Metastatic breast cancer requires constant monitoring, usually performed by physicians on 18F-FDG-PET/CT acquisitions. On these images, physicians interpret tumor response to treatment following standardized guidelines such as Response Evaluation Criteria in Solid Tumors (RECIST) or Position Emission Tomography Response Criteria in Solid Tumors (PERCIST). However, these guidelines tend to focus only on a selection of lesions representing tumor burden or, in the case of PERCIST, on only one lesion (the one showing the highest uptake).
Assessing the total tumor burden would be challenging and time consuming. To help physicians monitor all lesions and evaluate tumor evolution more accurately, research has notably focused on image registration methods. Indeed, if PET images acquired at different time points are precisely registered, the assessment of all lesions becomes much easier.
In the context of the Epicure project, we propose a new registration method formalized as a conventional registration approach, with a deformation field modelled by an untrained deep pyramidal network. We named our approach MIRRBA for Medical Image Registration Method Regularized by Architecture.
We applied MIRRBA on our longitudinal PET images acquired for the evaluation of treatment response in patients with metastatic breast cancer. Diverging from the supervised learning paradigm, MIRRBA does not require a learning database, but only the pair of images to be registered in order to optimize the network’s parameters and provide a deformation field.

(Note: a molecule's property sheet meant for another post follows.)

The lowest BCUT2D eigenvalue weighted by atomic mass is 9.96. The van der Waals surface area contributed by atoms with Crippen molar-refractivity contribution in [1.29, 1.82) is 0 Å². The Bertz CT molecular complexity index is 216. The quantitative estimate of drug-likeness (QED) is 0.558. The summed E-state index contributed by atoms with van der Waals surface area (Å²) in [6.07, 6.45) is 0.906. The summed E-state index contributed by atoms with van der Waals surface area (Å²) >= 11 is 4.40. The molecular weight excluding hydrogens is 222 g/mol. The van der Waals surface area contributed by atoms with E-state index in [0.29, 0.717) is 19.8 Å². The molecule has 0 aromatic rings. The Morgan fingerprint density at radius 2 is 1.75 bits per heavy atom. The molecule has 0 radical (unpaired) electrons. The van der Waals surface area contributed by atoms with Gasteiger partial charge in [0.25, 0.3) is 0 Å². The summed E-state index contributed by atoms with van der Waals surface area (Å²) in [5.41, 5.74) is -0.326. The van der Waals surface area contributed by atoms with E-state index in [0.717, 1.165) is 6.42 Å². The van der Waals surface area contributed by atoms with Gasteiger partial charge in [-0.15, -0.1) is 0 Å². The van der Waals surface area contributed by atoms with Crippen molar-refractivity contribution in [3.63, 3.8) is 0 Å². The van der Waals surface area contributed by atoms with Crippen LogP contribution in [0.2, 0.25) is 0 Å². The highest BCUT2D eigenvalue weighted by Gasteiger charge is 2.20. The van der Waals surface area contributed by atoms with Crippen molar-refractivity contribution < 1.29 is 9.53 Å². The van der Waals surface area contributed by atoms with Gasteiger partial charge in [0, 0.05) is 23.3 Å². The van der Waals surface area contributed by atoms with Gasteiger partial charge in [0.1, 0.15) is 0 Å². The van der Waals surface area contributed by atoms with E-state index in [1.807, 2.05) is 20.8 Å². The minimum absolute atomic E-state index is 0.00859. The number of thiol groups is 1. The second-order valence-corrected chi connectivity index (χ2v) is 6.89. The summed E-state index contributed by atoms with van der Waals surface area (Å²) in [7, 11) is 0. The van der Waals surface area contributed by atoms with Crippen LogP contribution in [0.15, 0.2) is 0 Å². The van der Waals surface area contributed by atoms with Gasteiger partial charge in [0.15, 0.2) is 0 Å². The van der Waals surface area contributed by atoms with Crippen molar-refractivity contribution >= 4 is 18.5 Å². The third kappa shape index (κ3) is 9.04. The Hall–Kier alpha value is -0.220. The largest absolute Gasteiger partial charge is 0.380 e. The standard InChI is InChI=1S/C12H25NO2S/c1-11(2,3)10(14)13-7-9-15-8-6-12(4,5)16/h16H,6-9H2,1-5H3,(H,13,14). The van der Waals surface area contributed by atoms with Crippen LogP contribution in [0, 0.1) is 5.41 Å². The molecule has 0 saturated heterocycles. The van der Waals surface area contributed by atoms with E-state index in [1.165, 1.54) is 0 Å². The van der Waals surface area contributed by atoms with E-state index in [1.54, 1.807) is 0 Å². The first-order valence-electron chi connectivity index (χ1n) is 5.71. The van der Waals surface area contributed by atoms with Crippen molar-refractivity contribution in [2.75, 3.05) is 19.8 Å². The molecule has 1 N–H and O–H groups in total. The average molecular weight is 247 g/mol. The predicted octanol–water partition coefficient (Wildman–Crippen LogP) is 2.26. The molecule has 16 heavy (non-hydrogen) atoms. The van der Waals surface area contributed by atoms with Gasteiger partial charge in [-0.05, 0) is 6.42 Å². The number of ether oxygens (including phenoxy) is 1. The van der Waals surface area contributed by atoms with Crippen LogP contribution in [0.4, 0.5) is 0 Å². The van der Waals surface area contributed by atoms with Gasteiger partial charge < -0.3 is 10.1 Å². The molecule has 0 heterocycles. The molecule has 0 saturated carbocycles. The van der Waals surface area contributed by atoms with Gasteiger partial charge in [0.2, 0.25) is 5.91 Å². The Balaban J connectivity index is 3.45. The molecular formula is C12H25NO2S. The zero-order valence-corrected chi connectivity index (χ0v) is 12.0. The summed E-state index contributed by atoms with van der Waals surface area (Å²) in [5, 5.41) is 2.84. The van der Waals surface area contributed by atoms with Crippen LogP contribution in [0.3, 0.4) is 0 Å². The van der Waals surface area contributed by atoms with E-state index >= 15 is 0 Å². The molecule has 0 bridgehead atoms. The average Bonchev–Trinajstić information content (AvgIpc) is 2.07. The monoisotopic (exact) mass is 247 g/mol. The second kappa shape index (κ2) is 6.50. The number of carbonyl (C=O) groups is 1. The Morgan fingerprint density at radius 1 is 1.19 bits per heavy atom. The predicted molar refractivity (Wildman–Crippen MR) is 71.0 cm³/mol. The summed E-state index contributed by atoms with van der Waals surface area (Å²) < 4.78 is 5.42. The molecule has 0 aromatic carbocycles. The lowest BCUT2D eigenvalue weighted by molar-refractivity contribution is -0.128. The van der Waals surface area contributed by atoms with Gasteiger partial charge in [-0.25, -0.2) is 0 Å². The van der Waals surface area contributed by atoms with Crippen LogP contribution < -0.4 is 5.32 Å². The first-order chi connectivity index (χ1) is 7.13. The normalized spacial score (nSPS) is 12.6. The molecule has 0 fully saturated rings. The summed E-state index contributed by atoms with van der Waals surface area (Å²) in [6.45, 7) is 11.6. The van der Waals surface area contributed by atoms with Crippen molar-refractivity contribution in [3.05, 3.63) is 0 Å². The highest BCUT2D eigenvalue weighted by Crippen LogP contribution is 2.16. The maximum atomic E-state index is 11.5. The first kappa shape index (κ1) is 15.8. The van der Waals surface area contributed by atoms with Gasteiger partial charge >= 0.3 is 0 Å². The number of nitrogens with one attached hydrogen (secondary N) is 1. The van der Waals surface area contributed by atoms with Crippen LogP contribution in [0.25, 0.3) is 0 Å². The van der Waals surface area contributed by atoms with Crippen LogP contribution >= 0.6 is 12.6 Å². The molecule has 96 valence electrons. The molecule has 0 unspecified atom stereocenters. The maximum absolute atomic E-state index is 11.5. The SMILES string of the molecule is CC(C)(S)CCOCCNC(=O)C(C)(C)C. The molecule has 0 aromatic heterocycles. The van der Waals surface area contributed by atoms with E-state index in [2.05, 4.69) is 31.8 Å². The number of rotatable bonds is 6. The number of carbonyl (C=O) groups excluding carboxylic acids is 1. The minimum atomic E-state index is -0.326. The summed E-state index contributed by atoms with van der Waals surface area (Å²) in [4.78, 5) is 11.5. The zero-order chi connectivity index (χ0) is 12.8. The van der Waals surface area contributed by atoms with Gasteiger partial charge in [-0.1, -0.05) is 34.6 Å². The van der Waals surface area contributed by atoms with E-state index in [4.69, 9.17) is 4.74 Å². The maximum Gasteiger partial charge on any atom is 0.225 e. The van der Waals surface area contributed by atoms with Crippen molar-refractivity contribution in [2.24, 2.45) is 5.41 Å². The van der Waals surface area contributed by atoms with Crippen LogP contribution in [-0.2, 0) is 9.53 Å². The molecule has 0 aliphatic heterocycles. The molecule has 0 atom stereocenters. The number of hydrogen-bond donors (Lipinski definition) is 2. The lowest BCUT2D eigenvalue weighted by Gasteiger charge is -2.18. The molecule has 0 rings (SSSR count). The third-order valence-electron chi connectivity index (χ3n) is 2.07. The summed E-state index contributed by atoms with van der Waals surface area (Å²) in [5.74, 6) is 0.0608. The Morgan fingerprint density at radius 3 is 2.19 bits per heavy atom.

We studied the impact of different architecture configurations (16 configurations) on the deformation field on a private dataset of 110 metastatic breast cancer full-body PET images with manual segmentations of the brain, bladder, and metastatic lesions.
We then compared the method against several baselines: conventional iterative registration approaches (ANTs and Elastix) and supervised deep learning-based models (LapIRN and Voxelmorph). Global and local registration accuracies were evaluated using the detection rate and the Dice score respectively, while registration realism was evaluated using the Jacobian’s determinant. Moreover, we computed the ability of the different methods to shrink vanishing lesions with the disappearing rate.
MIRRBA significantly improves the organ and lesion Dice scores of Voxelmorph by 6% and 52%, and of LapIRN by 5% and 65% respectively. Regarding the disappearing rate, MIRRBA more than doubles the best performing conventional approach SyNCC score.
Our work proposes an alternative way to bridge the performance gap between conventional and deep learning-based methods and demonstrates the regularizing power of deep architectures.